Dianna and David Broening were married just one month before they had to say good-bye.
Their relationship has sped by over the past year. They met in the fall of 2005, he proposed July 2006 and they tied the knot Sept. 2. For a month they tried not to focus on what was coming, but on Oct. 5 David left for Iraq. In their first year of marriage, they will have spent only one month together.
David, now 21, was transferred from North Carolina to Alaska in 2005. His friend from the Army and future best man, Dustin Kelley, brought him to Faith Christian Community and introduced him to Dianna, an education major at UAA, now 20.
The two grew closer together, even though they knew he would eventually head to Iraq. Dianna said she wouldn’t say David was excited to go, but he was excited to finally use his training.
“I never thought that I would date a military guy,” she said, “just because of the fact that they’re gone all the time. But I guess it was just his personality. There was just something about him that it was different.”
Happiness glowed in her smile when she thought about David. She liked his sense of humor, his looks, and that he was a Christian.
Dianna has a quiet and calm personality, the opposite of her husband’s.
“He’s outgoing and I’m not, so he kind of brings out my outgoing side a lot,” Dianna said. “He makes anything more fun.”
Dianna was quite the catch herself.
“She is absolutely adorable,” said longtime friend Ashley Clark. “I don’t think there are any qualities that he doesn’t love. She has a great personality, she’s really funny, she’s beautiful.”
Ashley, an undeclared freshman, has known Dianna for about five years.
“They found each other, they’re soul mates, and it’s very apparent when you see them,” Ashley said.
The proposal wasn’t what most would call romantic. David had asked her father’s permission to marry her a month earlier – while Dianna was in the room. The two had recently been talking about marriage, but she didn’t expect him to get on one knee and bring out a ring while they were hanging out at her parents’ house.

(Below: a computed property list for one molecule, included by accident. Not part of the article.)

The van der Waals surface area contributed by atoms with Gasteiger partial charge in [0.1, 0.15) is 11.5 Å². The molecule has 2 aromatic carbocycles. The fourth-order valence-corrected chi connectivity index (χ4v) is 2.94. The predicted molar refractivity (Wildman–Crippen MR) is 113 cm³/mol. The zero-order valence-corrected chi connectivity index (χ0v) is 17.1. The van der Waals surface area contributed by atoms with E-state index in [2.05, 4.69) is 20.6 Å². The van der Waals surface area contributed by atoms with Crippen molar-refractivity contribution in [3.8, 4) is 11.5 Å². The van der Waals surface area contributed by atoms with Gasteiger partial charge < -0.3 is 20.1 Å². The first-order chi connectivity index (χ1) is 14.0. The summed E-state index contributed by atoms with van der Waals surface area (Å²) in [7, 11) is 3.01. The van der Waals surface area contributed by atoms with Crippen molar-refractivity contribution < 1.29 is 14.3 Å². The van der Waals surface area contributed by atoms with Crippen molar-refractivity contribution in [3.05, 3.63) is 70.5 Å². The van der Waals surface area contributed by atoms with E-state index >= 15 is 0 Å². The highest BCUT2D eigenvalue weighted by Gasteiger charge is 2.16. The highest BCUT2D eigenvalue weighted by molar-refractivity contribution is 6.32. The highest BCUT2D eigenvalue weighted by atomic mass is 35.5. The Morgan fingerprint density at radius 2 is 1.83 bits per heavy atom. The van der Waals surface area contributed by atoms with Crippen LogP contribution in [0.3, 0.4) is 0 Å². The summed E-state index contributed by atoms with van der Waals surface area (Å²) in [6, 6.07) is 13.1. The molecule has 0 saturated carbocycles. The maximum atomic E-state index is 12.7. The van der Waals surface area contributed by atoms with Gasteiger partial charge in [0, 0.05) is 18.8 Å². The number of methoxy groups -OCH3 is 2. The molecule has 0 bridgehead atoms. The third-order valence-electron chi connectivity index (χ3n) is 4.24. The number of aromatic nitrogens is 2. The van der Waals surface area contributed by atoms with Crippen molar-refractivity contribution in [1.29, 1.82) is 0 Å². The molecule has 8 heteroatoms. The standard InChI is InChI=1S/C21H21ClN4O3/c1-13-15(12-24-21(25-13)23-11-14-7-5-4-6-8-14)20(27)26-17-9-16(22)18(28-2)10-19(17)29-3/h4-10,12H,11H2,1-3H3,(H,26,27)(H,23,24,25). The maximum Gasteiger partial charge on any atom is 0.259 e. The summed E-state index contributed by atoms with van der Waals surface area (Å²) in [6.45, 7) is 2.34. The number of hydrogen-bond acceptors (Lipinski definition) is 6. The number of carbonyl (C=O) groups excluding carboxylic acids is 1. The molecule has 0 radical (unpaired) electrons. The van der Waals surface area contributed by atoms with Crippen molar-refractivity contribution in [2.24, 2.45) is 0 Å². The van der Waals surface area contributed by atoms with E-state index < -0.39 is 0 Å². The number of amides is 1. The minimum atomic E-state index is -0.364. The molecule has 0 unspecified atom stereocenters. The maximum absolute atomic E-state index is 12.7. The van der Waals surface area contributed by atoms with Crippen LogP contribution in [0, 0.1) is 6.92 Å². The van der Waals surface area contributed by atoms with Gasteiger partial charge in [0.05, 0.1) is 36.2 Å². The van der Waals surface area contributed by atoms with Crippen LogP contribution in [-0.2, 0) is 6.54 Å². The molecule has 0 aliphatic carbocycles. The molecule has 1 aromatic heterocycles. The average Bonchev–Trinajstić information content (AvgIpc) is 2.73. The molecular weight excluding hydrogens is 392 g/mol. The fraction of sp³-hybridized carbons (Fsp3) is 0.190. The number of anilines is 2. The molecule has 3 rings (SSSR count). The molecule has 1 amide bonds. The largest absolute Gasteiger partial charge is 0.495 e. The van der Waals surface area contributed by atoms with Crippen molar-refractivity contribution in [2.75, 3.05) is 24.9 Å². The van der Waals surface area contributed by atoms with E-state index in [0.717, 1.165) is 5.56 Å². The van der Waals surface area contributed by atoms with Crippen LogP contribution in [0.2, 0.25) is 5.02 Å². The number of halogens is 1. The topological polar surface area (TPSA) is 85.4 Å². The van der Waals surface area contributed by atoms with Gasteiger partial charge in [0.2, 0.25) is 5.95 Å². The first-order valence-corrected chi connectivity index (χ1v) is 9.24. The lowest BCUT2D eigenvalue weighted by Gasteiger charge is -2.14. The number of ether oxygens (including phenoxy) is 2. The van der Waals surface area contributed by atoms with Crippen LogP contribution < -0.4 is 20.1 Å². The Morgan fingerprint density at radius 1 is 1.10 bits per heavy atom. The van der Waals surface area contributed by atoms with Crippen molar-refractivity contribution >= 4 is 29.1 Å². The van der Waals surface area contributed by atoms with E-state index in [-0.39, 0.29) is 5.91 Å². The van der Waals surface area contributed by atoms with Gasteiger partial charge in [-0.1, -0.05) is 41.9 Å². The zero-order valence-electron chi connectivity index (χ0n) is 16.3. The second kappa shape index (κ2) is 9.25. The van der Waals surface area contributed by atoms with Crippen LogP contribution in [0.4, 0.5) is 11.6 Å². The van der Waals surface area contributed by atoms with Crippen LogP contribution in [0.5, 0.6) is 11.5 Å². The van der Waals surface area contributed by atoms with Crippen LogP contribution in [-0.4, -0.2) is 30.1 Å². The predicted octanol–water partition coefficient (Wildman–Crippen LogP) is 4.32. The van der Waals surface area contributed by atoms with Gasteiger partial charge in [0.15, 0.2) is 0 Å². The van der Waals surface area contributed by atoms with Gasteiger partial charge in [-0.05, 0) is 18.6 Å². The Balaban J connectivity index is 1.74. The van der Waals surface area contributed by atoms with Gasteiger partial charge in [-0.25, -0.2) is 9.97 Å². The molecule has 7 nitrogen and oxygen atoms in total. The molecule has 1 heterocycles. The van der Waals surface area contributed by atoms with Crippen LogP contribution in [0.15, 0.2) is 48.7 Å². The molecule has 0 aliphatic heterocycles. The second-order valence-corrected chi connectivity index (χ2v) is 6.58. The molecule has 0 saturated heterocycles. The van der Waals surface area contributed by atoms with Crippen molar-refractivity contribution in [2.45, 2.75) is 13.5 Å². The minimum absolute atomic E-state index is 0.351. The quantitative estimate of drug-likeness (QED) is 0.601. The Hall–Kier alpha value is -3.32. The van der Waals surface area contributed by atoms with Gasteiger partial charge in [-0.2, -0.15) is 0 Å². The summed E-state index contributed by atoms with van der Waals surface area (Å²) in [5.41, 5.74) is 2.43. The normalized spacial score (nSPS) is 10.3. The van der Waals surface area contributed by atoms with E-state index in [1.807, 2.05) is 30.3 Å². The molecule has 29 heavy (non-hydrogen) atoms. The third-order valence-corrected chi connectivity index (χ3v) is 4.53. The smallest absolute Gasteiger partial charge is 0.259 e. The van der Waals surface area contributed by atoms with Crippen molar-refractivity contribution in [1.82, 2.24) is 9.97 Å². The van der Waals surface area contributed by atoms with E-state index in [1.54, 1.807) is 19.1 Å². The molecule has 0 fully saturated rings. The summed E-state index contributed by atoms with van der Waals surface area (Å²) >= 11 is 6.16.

“I was definitely shocked,” Dianna said. David hadn’t planned on the sudden proposal either. He secretly bought the ring and was planning something special, but he decided he couldn’t wait anymore.
With his trip to Iraq approaching quickly, the two set the September date. This gave Dianna just one month to plan a small wedding while her fianc? was in training in Louisiana.
They combined their 10-day New York honeymoon with a trip down the East Coast to visit David’s family before he left for Iraq.
They didn’t find out the exact date he would be deployed until a week before it came.
That week went by fast. They were busy getting him packed and ready to leave. She drove him to work at 5 a.m. every day while she was taking a full load of UAA classes. Oct. 5 quickly came, and he boarded the plane for Iraq.
For four months they’ve been mastering staying connected while on opposite sides of the globe.
“He calls me whenever he can, which is usually once a week, maybe twice if I’m lucky,” Dianna said.
A computer sits in her room with a picture from their wedding day on the shelf next to it. Every day she sends him an e-mail, letting him know about the little things in the day so their weekly half-hour phone calls can focus on more important things. He doesn’t e-mail back much because he doesn’t have time to read and reply to all his e-mails with the computer time he is allotted. About ten times, by chance, they’ve been on the Internet at the same time and instant messaged. She sends a few letters each month, but it takes about two weeks for him to get them.